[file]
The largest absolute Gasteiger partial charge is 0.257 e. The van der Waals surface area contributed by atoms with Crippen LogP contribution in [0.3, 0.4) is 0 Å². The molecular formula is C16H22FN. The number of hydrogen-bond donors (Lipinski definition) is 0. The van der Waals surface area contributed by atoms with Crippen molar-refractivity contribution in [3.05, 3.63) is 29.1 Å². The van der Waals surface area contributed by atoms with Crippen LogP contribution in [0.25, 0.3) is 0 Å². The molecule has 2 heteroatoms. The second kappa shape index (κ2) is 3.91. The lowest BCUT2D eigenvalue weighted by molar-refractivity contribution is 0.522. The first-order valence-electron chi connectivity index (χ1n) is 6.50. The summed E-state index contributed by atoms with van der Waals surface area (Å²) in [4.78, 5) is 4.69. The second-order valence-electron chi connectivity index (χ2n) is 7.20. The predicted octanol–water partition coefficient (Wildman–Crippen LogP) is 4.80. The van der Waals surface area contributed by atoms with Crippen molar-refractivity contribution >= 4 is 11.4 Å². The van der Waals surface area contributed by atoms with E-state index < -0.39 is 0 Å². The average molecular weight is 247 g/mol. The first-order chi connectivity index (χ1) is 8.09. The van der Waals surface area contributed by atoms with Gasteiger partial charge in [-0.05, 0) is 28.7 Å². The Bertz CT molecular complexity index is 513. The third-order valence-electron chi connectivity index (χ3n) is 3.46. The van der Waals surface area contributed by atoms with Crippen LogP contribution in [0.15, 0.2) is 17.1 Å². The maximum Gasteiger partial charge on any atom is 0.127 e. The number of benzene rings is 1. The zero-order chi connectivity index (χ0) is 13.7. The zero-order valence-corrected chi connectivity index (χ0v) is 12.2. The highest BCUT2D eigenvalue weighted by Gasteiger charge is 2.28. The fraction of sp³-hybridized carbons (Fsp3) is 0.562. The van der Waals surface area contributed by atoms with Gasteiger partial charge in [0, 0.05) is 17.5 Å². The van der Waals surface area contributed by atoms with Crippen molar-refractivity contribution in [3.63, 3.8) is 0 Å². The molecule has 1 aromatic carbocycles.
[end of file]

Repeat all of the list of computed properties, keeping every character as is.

The largest absolute Gasteiger partial charge is 0.257 e. The van der Waals surface area contributed by atoms with Crippen LogP contribution in [0.3, 0.4) is 0 Å². The molecular formula is C16H22FN. The number of hydrogen-bond donors (Lipinski definition) is 0. The van der Waals surface area contributed by atoms with Crippen molar-refractivity contribution in [3.05, 3.63) is 29.1 Å². The van der Waals surface area contributed by atoms with Crippen LogP contribution in [0.25, 0.3) is 0 Å². The molecule has 2 heteroatoms. The second kappa shape index (κ2) is 3.91. The lowest BCUT2D eigenvalue weighted by molar-refractivity contribution is 0.522. The first-order valence-electron chi connectivity index (χ1n) is 6.50. The summed E-state index contributed by atoms with van der Waals surface area (Å²) in [4.78, 5) is 4.69. The second-order valence-electron chi connectivity index (χ2n) is 7.20. The predicted octanol–water partition coefficient (Wildman–Crippen LogP) is 4.80. The van der Waals surface area contributed by atoms with Crippen molar-refractivity contribution >= 4 is 11.4 Å². The van der Waals surface area contributed by atoms with E-state index < -0.39 is 0 Å². The average molecular weight is 247 g/mol. The first-order chi connectivity index (χ1) is 8.09. The van der Waals surface area contributed by atoms with Gasteiger partial charge in [-0.05, 0) is 28.7 Å². The Bertz CT molecular complexity index is 513. The third-order valence-electron chi connectivity index (χ3n) is 3.46. The van der Waals surface area contributed by atoms with Crippen LogP contribution in [0.15, 0.2) is 17.1 Å². The maximum Gasteiger partial charge on any atom is 0.127 e. The number of benzene rings is 1. The zero-order chi connectivity index (χ0) is 13.7. The zero-order valence-corrected chi connectivity index (χ0v) is 12.2. The highest BCUT2D eigenvalue weighted by Gasteiger charge is 2.28. The fraction of sp³-hybridized carbons (Fsp3) is 0.562. The van der Waals surface area contributed by atoms with Gasteiger partial charge in [0, 0.05) is 17.5 Å². The van der Waals surface area contributed by atoms with Crippen molar-refractivity contribution in [3.63, 3.8) is 0 Å². The molecule has 1 aromatic carbocycles.